Dollar-for-dollar, the iPhone is basically the best bet in town, even with 11-month-old silicon. Given that they're going to be announcing the next generation next month, this is only going to get better for Apple.
Look, there are lots of reasons to complain about both Apple and iPhones, and their SoCs have never been one of them. They produce power-efficient, highly integrated SoCs with great I/O throughput.
The flaw here is that minorities do often have a shared perspective and subculture, even if they're displaced by long distances and other trappings of the greater culture.
I don't have the experience of being a black man in America. But one in the north and one in the south do. They both know what it's like to be underrepresented in media, and to distrust police, and probably to be pulled over for no reason at all. Indeed, Chris Rock and Levar Burton have talked about those experiences too. Rich black men and poor black men have that common bond.
That very existence changes your perspective. And indeed, what you end up arguing for here, whether you realise it or not, is even MORE diversity. You want white people from all over the country and all over the world, as well as POC from all over the country and all over the world.
Colour-blindness ignores the struggles of various minorities--we KNOW they have a different experience walking through life. It's important that they're represented in business and tech and government, and sometimes we have to reach a little further to encourage them to get into the business and to get hired.
Apple would probably tell you that they're a company trying to build really good experiences into their products, and they want to be the best at that, they have to hire a really diverse staff. I heard one person that worked there say that when they interviewed him, they were interested with where he'd travelled and the non-tech things that he'd done in his life. They want people from all walks of life because that's where the new ideas come from--but you can't dismiss the inherent shifted perspective growing up as a minority in your own country will give you.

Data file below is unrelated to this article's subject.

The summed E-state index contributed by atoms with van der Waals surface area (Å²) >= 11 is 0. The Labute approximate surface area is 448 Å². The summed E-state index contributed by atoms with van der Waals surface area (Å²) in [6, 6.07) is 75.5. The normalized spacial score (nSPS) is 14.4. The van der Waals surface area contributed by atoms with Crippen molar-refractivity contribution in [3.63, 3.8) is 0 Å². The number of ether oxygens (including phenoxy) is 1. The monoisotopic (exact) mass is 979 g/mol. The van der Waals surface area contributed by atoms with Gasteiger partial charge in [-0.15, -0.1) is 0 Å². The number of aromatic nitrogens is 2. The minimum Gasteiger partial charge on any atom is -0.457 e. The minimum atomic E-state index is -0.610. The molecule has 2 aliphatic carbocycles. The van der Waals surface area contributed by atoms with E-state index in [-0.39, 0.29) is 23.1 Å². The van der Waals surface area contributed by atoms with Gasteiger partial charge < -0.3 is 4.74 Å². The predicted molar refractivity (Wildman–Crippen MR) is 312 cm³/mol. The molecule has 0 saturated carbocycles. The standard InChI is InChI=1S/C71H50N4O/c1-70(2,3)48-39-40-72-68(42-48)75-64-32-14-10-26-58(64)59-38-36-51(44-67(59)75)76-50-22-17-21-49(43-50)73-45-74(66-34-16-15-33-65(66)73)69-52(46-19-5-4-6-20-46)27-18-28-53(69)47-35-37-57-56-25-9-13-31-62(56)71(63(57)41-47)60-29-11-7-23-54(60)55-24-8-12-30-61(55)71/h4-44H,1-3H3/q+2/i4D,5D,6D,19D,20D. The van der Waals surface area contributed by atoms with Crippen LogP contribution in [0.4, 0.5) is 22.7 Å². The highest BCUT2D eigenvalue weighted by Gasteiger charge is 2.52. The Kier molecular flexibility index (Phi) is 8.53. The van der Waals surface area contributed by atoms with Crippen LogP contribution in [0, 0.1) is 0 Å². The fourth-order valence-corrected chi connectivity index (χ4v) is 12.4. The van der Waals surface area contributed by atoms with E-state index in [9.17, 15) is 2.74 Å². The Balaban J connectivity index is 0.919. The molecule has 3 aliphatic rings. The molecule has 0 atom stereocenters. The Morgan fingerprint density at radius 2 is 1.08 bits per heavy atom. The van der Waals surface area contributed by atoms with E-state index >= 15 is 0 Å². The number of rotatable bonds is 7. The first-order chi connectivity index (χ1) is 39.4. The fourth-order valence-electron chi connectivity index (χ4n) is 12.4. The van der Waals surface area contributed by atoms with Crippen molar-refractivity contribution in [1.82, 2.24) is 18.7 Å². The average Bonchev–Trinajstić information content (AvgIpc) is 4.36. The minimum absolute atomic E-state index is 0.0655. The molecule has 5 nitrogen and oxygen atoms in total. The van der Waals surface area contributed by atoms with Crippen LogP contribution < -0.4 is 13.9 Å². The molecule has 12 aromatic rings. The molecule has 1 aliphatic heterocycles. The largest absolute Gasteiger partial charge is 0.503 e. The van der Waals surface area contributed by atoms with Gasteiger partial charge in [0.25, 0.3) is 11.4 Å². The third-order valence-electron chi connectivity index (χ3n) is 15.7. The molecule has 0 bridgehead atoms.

(Disclaimer: I'm a half-Asian born to immigrants on both sides of my family. I pass as white, but I know the immigrant/Asian experience pretty personally.)
I don't know why you think they should be able to survive on releasing the same games that exist on two other consoles already. Why would anyone buy a Nintendo system at all?
Nintendo's salvation lies in strong third party support, but they won't be the same games as are on the PS4 and XBox.
Game budgets for PS4 and XBone are enormous. The pipelines are huge, and hard to fill. When you've got that much horsepower, you need a lot more creative staff to make sure there's actually something worth rendering. If Nintendo produces a modestly equipped console that has decent graphics, it will be a much lower barrier to entry.
Moreover, after 12 (or 24? I think it's 12) hours of being locked, the timer resets, and you're forced to enter the passcode anyway. If the police have had your phone, and it's been locked longer than 12 hours, they're out of luck.
Tesla's autopilot is as much an autopilot at plane autopilot is. Plane autopilots require two human pilots in the cockpit, and they aren't allowed to just sit around and play Pokemon the whole time.
Autopilots don't mean you're allowed to stop paying attention, they just removed some of the drudgework of maintaining distance and emergency braking.
If you can't understand it, it is intuitively obvious.